Bruce Aitkin , Methanex, 2004 revenues: $2.17 billion, Rank: 13 in TOP 100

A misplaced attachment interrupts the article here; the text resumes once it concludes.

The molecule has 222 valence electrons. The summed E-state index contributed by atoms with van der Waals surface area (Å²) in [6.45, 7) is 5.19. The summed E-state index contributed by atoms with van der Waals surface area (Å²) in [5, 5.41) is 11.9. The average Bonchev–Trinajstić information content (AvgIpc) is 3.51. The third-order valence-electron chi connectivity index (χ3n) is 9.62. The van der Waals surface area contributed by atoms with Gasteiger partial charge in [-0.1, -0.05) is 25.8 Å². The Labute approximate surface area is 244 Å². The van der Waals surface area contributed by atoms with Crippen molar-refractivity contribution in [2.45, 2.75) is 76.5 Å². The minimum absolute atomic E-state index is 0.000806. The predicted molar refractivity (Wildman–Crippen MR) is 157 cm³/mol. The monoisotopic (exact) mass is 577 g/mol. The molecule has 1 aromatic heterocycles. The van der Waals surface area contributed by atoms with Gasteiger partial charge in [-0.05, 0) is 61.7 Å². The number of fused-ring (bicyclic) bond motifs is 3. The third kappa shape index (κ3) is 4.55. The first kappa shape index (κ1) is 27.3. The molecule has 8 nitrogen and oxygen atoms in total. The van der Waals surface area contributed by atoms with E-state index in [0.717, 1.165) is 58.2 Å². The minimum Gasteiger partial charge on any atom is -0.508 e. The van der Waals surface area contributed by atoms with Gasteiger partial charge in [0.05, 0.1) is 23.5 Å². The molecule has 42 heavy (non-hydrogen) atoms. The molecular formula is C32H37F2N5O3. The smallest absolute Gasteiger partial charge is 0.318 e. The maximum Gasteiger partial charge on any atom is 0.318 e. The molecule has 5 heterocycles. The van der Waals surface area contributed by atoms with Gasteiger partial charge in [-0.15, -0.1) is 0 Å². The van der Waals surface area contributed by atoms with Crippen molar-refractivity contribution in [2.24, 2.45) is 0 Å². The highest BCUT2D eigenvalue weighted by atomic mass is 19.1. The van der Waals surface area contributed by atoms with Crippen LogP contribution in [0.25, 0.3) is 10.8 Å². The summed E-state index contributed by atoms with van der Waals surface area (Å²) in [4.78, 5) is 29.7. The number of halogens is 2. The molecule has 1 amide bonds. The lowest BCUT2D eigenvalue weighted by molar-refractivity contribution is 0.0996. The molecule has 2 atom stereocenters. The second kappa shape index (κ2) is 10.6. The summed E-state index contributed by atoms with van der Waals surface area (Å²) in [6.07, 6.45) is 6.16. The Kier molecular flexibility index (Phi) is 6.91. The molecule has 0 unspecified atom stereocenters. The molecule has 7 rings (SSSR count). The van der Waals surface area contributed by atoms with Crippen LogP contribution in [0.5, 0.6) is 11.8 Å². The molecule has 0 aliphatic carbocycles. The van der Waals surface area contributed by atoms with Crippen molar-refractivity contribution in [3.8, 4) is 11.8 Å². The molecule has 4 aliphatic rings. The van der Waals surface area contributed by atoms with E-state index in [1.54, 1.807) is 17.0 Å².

What went well in 2004? Speaking of Methanex globally, 2004 was an outstanding year. We earned the highest net income in a decade and our stock price increased 60 per cent. Plus we improved health and safety standards and made advances in environmental initiatives that govern our plants. Last year we launched our biggest-ever methanol-producing plant in Trinidad, a location that gives us easy access to large pockets of natural gas. We acquired the Atlas plant with British Petroleum in 2003, since coming on line last July, we now have a total of 5.7 million tonnes per year of low-cost production capacity. What didn’t? We’ve traditionally enjoyed successful operations in Chile, but the Chile plants are supplied by Argentinean gas – and Argentina has been suffering an energy crisis. Because our plants are situated in the deep south of Chile, we figured they would be insulated by geography, but we were wrong and the result was a three-month disruption in our schedule. We’re currently looking at backup energy suppliers for Chile and, frankly, I think 2004 provided us with a wake-up call to move on this issue. Were there any surprises? I think the strength of the global economy surprised everyone. And nobody 12 months prior could have forecast US$53-per-barrel oil prices. China’s growth continues to surprise everyone. The global growth is supposed to slow this year but I don’t see any evidence of it, even in Europe where I wrongly assumed the high Euro would have exacerbated energy prices. What do you see going forward? Our Q1 results for 2005 will be a lot better than Q4 of 2004. Looking further ahead, our challenge is to replicate our Trinidad plant model elsewhere in the world. We’ve identified Egypt as a potential location which would be a foot in the door to the Middle East. We will make a decision about Egypt towards the end of 2005 or in 2006 and energy production could start in that country by 2008. We have to work fast: typically, our plant projects have a capital cost of $600 million, so we don’t want to waste time generating revenue. the biggest lesson learned? Expect the unexpected. What went well for us – and what didn’t go well – was completely unexpected. Our plans are only as good as our assumptions, so we try to think about multiple scenarios in order to mitigate against the unforeseeable. I mean, what if the China bubble collapses? It sounds ludicrous now but you can’t start believing your own rhetoric. We’re enjoying great times now, and hopefully our mindset will enable us to be strong when times get tough. RELATED STORIES: Top One Hundred Overview 2005 Don Lindsay, Teck Cominco Russ Horner, Norske Canada Bob Bailey, PMC Sierra